I’m late to this party, for which I apologise (busy, busy, work, applications, work, no internet, and other general life interferences – none of which are an excuse for not writing anything on here since February), but fortunately my point is one that can be stretched to meet various instances of a recurring form of awareness-raising activism that, though sometimes funny and effective, rarely manages to be wholly unproblematic.
I will be taking issue primarily with the message of Kira Cochrane’s article in The Guardian last month, entitled ‘Gender-flips are a simple and smart way to turn sexism on its head’. Cochrane lists a number of examples of the ‘gender-flip’, in which instances of objectification of women to which the general public is assumed to have become inured are highlighted by posing a man in the same style. Some of these examples are, indeed, pertinent, as they send up the industry that produces them – for instance, Jim C. Hines’s imitations and analyses of men’s and women’s poses on the covers of certain fantasy novels. Crucial here, though, is that these characters are fictional, the covers often illustrations or stylised photos, and that the attack is clearly on the industry’s readiness to buy into and promote social conditioning, and that the humour Hines uses to get his point across is self-deprecating.
Unfortunately, the two examples that have received most media attention recently carry much more poisonous undertones. The anything-but-subtle racist and classist implications of the viral video ‘Majorité Opprimée’ (‘Oppressed Majority’) have already been addressed elsewhere. What prompted Cochrane’s article, however, was Bondi Hipsters’ ‘inversion’ of Miranda Kerr’s photoshoot for British GQ. Whilst this project technically qualifies as a gender flip, substituting a heavily bearded man in the poses and outfits modelled by Kerr in the shoot, I am unsure why critics seem to want to give it credit for combatting media sexism – to me, it seems rather to propagate it, as the object of ridicule in the parody shoot doesn’t seem to be the magazine or the media industry in general, but Kerr herself.
The photo series and the interview are clearly tailored to give the impression that Kerr wished to model in this way, perhaps at her own suggestion (if she was pressured to do this in any way, that only makes the parody less excusable). She speaks openly about her sex life and her attraction to both women and men. Dom Nader, of Bondi Hipsters, poses for photos embellished with comments such as ‘If I was really smashed I’d give a guy a wristy… I just wouldn’t tell anyone… Especially not a mahgazine’. The parody, therefore, seems not only to ridicule a woman and a member of the LGBT community for exposing herself, but, rather than questioning the objectification of women by the media industry, seems to blame Kerr for working within it and being subject to its demands. I need hardly point out, furthermore, that the comment I have quoted above also makes light of the experience of feeling ashamed of sexual actions either for fear of societal disapproval or after being forced into them.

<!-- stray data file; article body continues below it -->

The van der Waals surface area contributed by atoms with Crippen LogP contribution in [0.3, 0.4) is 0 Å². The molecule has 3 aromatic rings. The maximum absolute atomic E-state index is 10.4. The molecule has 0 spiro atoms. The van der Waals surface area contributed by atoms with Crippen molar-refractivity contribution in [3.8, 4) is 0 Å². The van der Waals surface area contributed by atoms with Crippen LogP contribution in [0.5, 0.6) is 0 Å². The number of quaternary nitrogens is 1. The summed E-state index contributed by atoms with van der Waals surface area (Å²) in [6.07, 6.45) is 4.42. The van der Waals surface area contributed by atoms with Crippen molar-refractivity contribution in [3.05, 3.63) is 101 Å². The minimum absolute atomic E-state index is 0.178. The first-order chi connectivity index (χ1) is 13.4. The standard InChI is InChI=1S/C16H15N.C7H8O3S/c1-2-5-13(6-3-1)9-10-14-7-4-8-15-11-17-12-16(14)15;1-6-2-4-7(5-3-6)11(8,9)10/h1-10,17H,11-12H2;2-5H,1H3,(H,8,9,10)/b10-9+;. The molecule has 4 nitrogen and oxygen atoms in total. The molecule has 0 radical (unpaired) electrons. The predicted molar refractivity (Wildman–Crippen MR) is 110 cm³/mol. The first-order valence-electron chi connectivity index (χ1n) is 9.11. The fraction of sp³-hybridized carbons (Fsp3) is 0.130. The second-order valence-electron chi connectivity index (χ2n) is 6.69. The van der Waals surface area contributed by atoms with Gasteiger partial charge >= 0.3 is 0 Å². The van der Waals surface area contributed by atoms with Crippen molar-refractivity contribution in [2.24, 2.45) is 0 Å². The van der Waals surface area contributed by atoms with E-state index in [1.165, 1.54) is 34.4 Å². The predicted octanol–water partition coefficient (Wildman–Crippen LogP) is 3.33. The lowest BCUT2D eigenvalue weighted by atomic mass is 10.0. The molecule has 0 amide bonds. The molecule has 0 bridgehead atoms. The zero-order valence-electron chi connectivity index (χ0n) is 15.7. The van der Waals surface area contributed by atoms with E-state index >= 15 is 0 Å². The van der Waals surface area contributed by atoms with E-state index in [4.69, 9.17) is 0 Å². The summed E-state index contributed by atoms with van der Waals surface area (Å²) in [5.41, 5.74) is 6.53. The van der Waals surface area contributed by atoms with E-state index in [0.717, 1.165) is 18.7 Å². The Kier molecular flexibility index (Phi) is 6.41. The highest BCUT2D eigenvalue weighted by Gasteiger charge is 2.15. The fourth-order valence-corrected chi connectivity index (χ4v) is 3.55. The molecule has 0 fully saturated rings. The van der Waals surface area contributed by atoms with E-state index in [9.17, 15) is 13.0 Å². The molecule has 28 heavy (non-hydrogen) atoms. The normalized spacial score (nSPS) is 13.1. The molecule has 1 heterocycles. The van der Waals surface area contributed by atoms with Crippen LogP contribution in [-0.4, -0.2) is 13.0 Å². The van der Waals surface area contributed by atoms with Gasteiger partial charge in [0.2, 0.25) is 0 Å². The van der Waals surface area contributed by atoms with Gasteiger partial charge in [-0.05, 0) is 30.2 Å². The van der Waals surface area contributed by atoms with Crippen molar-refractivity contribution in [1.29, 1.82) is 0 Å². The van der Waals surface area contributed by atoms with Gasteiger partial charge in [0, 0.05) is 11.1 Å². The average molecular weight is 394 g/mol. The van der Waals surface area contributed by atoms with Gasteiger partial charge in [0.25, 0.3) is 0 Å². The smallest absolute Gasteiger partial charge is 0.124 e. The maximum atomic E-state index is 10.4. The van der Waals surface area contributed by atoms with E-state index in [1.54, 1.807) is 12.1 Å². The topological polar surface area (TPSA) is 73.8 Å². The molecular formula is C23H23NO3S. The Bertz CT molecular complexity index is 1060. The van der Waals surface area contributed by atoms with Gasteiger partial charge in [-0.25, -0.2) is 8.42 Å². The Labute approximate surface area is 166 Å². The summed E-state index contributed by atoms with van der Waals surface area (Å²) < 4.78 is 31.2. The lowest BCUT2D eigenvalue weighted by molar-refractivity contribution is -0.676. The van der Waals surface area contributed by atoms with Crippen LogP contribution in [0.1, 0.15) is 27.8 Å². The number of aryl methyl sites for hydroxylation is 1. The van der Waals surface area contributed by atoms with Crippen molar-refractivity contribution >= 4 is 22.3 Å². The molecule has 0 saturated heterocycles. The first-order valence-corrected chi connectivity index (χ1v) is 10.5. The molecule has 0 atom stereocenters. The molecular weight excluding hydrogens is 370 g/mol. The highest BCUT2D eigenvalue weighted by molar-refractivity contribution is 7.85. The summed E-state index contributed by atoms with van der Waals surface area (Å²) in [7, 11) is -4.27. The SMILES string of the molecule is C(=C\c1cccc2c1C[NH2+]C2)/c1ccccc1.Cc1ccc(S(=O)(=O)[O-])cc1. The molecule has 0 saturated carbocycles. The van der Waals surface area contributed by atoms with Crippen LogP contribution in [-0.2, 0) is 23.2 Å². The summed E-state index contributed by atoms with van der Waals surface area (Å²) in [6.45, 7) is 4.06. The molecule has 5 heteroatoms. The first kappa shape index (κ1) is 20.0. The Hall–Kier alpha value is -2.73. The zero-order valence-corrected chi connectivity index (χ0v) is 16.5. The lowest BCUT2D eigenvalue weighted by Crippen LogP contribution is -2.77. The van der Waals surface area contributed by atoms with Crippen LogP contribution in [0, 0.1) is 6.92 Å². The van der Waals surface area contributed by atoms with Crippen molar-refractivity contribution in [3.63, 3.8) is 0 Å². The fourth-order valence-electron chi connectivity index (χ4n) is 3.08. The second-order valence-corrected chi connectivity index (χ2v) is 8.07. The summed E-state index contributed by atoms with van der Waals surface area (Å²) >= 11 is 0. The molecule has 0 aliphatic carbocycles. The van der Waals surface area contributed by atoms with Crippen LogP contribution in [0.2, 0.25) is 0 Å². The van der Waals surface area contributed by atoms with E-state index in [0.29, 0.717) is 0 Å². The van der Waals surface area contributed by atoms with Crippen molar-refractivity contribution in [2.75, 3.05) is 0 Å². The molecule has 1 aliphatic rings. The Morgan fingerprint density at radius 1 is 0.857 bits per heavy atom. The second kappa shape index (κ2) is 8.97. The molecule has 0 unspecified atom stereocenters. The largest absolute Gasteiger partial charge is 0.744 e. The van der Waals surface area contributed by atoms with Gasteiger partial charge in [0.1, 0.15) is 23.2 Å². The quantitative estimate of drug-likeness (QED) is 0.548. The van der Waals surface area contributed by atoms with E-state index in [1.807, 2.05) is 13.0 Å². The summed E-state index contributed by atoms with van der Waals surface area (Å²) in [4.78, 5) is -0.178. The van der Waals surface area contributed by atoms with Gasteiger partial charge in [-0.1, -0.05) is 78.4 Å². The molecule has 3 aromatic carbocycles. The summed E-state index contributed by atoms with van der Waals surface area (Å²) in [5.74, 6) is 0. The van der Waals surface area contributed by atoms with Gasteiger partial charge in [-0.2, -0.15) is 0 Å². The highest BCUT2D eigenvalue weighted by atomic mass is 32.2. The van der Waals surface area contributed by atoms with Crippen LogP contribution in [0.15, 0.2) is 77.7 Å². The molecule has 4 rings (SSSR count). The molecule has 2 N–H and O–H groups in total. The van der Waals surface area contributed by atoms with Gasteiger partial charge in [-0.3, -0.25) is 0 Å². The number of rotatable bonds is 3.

Narratives of oppression are rarely simple, which explains why they have proved so insidious and persistent. Sexism is rarely completely reducible to men—good—women—bad: women from different social groups experience different aspects of oppression, and social differences between women mean that they are often played out against one another and complicit in oppressing other women in different ways. Social issues cannot be addressed in a social vacuum. I have not read Noughts and Crosses and therefore cannot comment on the novel, but I remember being startled by the ways in which a BBC radio adaptation broadcast a few years ago persisted in propagating dominant class and gender narratives, and still ended up putting forward a white saviour. What the Bondi Hipster parody ended up doing was using the guise of anti-sexist art to allow privileged men to ridicule a bisexual woman for taking her knickers off and talking about sex and masturbation – and to be applauded as acute social commentators for doing so.
This seems to me to be symptomatic of the individualisation of society, which attempts to shunt the blame for societal problems onto single scapegoats. Miranda Kerr is not responsible for the culture that wants to print her nipples on glossy paper to sell a magazine – she works in a society where objectification is endemic and people will want to talk about her nipples whether she shows them or not. Society is structured in such a way that the choice to take our clothes off or not is not a free one – and ridiculing a woman for posing nude and talking about sex is setting us back decades.